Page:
Plane crash map Find crash sites, wreckage and more

N292SP accident description

Go to the New York map...
Go to the New York list...

Tail numberN292SP
Accident dateApril 12, 1993
Aircraft typePiper PA-32R-301
LocationLapeer, NY
Additional details: None

NTSB description

HISTORY OF FLIGHT

On Monday, April 12, 1993, at about 0951 eastern daylight time, a Piper PA 32, N292SP, piloted by Robert Freeman, impacted trees in a wooded area, 10 miles south of the Cortland Chase Field, Cortland, New York. The airplane was destroyed. Both pilots and one passenger were fatally injured, and two passengers received minor injuries. Instrument meteorological conditions prevailed. An instrument flight plan had been filed for the flight operating under 14 CFR 91.

The purpose of the flight was to conduct instrument training for the non instrument rated pilot, Ethel Karp, by a certified flight instructor, Robert Freeman, while returning three college students to Cortland, New York.

The flight instructor called Bridgeport Automated Flight Service (AFS) at 1613 on April 11, 1993, for a weather forecast for the next day. The AFS informed Mr. Freeman that the aviation forecast was only through 7:00 A.M. on the morning of the 12th. The AFS then provided the following:

"... the outlook after 7:00 A.M. at Bradley field ...marginal V.F.R. due to the ceiling with rain drizzle and fog...Ithaca New York it says marginal V.F.R. due to the ceilings, at Binghamton it says I.F.R. after 7:00 A.M. due to fog, becoming V.F.R. by 10:00 A.M." the AFS the stated to Mr. Freeman, :...you know you best bet is to ah check back after 8:00 o'clock tonight..." Mr. Freeman stated that, "... After 8:00 I'll talk, I'll try it then..."

Approximately 2 hours later, at 1821, a computer weather briefing was requested and received, through the Direct User Access Terminal System (DUATS), for N292SP. At 2059, a second DUATS briefing was requested for N292SP.

A person contacted Bridgeport AFS, at 2131, and filed an instrument flight plan for N292SP. No weather was obtained during this telephone call.

On April 12, 1993, at 0754, N292SP was issued an instrument flight rules (IFR) clearance by Groton Air Traffic Control Tower to Cortland, New York, and at 0801, N292SP departed form the Groton Airport. N292SP was issued a climb to 6,000 feet and remained at that altitude until the initial descent into Cortland, New York.

According to pilot reports, the tops of the clouds in the Ithaca, New York area, were 4,000 feet. The two surviving passengers stated that the enroute flight was conducted over the cloud layers.

The pilot of N292SP made contact with Binghamton TRACON and asked, "...are you V.F.R. right there sir." The radar controller replied, "ah negative we're showing measured ceiling five hundred overcast visibility one zero." N292SP then inquired , "ok any idea what's going on up at Cortland." The radar controller said, "november two sierra papa you contact AWOS (Automated Surface Observing System), at Cortland, on one three two point two five. N292SP read back the frequency change."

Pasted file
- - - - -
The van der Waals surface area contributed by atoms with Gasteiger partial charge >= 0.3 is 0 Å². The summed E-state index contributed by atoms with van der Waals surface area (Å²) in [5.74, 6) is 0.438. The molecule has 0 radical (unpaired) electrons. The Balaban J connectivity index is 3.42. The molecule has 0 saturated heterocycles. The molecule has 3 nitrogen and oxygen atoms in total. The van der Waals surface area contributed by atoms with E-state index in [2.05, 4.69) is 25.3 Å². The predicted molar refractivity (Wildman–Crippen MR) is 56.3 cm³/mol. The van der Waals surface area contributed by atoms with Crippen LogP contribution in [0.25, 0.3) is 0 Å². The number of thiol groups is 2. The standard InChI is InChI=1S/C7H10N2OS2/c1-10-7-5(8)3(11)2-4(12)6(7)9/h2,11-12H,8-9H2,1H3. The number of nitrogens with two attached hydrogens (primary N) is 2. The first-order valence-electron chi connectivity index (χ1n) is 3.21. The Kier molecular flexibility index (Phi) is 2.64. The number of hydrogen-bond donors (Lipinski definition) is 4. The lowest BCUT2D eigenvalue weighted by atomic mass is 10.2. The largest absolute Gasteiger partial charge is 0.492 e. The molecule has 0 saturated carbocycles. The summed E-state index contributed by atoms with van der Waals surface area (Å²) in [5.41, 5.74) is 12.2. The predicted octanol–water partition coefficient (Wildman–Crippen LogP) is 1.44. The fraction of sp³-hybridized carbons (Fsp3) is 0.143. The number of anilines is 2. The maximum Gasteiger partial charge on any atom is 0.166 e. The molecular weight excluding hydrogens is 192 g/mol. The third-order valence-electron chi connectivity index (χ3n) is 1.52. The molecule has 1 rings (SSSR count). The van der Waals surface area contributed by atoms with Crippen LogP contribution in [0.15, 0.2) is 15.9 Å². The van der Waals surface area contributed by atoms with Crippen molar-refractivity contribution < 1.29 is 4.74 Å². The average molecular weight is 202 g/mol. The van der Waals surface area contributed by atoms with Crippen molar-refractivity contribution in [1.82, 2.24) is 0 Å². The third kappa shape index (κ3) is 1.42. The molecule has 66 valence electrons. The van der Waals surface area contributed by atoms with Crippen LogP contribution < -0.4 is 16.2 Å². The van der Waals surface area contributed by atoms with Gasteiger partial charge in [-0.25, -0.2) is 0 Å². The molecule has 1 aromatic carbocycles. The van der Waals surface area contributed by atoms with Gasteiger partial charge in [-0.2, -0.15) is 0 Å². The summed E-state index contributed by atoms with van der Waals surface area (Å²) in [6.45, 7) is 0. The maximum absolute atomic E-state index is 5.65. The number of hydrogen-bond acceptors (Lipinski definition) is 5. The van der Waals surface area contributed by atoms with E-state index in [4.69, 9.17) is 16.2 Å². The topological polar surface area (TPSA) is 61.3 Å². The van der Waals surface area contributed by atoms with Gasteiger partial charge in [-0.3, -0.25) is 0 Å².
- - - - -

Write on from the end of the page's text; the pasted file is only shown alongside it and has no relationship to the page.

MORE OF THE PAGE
The Cortland ASOS records reported an 800 foot overcast ceiling until 0901, then lowering to 600 foot overcast. The visibility remained at 10 miles for both reports.

0908:00: N292SP advised approach control, "ah two sierra pop ah looks like we're going to have to prepare for a miss over to ah Ithaca do you have Ithaca's weather." The controller requested N292SP to "standby," and he contacted Elmira Approach Control via telephone to obtain the Ithaca weather. At 0910:11, the controller transmitted, "ah two sierra papa Ithaca weather estimated ceiling one thousand overcast visibility seven temperature three one dew point two niner wind three five zero at one zero altimeter two niner eight niner." The controller advised N292SP, "and november tow sierra papa your cleared to the Ithaca Airport via present position direct Binghamton VOR direct Cortland maintain six thousand." N292SP acknowledged the clearance.

0921:19: the controller instructed N292SP,"...turn right heading three one zero vector final approach course V.O.R. alpha into Cortland." N292SP acknowledged the heading. At 09222:23, the controller transmitted to the flight crew of another airplane inbound to Binghamton, "...have moderate rime ice reports four thousand to three thousand on final runway three four also light to moderate mixed icing three thousand to two thousand on final reported by a Beech nineteen hundred."

After several transmissions between the controller and N292SP, the controller instructed, "november two sierra papa descend and maintain four thousand;" followed by: "...present position ah correction fly present heading join the final approach course V.O.R. alpha into Cortland." At 0930:38, the controller issued N292SP the approach clearance, which was acknowledged.

0932:20: the controller provided a USAir flight, the icing PIREPS that he had provided earlier.

0935:35: the controller advised N292SP, "...show you over IILEN now radar service terminated...freq change to advisory frequency approved." N292SP responded, "changing the frequency two sierra pop."